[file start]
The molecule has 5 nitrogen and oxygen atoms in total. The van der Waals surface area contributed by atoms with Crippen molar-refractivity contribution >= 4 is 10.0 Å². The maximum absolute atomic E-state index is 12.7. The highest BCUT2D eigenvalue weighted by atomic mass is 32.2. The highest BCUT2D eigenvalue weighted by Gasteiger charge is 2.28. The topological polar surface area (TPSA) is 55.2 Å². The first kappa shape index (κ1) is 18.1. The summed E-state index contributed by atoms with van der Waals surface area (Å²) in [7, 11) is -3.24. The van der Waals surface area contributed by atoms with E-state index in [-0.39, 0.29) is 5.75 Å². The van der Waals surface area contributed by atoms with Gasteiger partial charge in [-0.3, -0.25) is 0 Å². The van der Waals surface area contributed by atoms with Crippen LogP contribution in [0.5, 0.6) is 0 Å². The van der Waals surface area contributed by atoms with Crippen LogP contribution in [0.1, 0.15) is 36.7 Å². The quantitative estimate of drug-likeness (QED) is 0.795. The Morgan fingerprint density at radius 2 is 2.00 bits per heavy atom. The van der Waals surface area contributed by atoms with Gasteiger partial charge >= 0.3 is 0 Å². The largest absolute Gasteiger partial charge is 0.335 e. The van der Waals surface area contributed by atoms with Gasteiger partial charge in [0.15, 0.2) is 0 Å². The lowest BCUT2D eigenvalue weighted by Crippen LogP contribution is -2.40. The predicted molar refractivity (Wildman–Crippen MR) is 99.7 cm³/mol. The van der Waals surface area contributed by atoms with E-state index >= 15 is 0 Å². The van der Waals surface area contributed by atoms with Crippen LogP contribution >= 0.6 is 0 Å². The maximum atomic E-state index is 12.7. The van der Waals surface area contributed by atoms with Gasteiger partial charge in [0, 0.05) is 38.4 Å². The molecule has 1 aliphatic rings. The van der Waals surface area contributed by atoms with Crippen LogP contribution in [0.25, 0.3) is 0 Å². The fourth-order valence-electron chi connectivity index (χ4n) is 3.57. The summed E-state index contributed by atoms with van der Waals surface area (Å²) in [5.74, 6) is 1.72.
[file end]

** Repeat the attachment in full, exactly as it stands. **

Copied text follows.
The molecule has 5 nitrogen and oxygen atoms in total. The van der Waals surface area contributed by atoms with Crippen molar-refractivity contribution >= 4 is 10.0 Å². The maximum absolute atomic E-state index is 12.7. The highest BCUT2D eigenvalue weighted by atomic mass is 32.2. The highest BCUT2D eigenvalue weighted by Gasteiger charge is 2.28. The topological polar surface area (TPSA) is 55.2 Å². The first kappa shape index (κ1) is 18.1. The summed E-state index contributed by atoms with van der Waals surface area (Å²) in [7, 11) is -3.24. The van der Waals surface area contributed by atoms with E-state index in [-0.39, 0.29) is 5.75 Å². The van der Waals surface area contributed by atoms with Gasteiger partial charge in [-0.3, -0.25) is 0 Å². The van der Waals surface area contributed by atoms with Crippen LogP contribution in [0.5, 0.6) is 0 Å². The van der Waals surface area contributed by atoms with Crippen LogP contribution in [0.1, 0.15) is 36.7 Å². The quantitative estimate of drug-likeness (QED) is 0.795. The Morgan fingerprint density at radius 2 is 2.00 bits per heavy atom. The van der Waals surface area contributed by atoms with Gasteiger partial charge >= 0.3 is 0 Å². The largest absolute Gasteiger partial charge is 0.335 e. The van der Waals surface area contributed by atoms with Gasteiger partial charge in [0.15, 0.2) is 0 Å². The lowest BCUT2D eigenvalue weighted by Crippen LogP contribution is -2.40. The predicted molar refractivity (Wildman–Crippen MR) is 99.7 cm³/mol. The van der Waals surface area contributed by atoms with E-state index >= 15 is 0 Å². The van der Waals surface area contributed by atoms with Crippen LogP contribution >= 0.6 is 0 Å². The maximum atomic E-state index is 12.7. The van der Waals surface area contributed by atoms with Gasteiger partial charge in [0, 0.05) is 38.4 Å². The molecule has 1 aliphatic rings. The van der Waals surface area contributed by atoms with Crippen LogP contribution in [0.25, 0.3) is 0 Å². The fourth-order valence-electron chi connectivity index (χ4n) is 3.57. The summed E-state index contributed by atoms with van der Waals surface area (Å²) in [5.74, 6) is 1.72.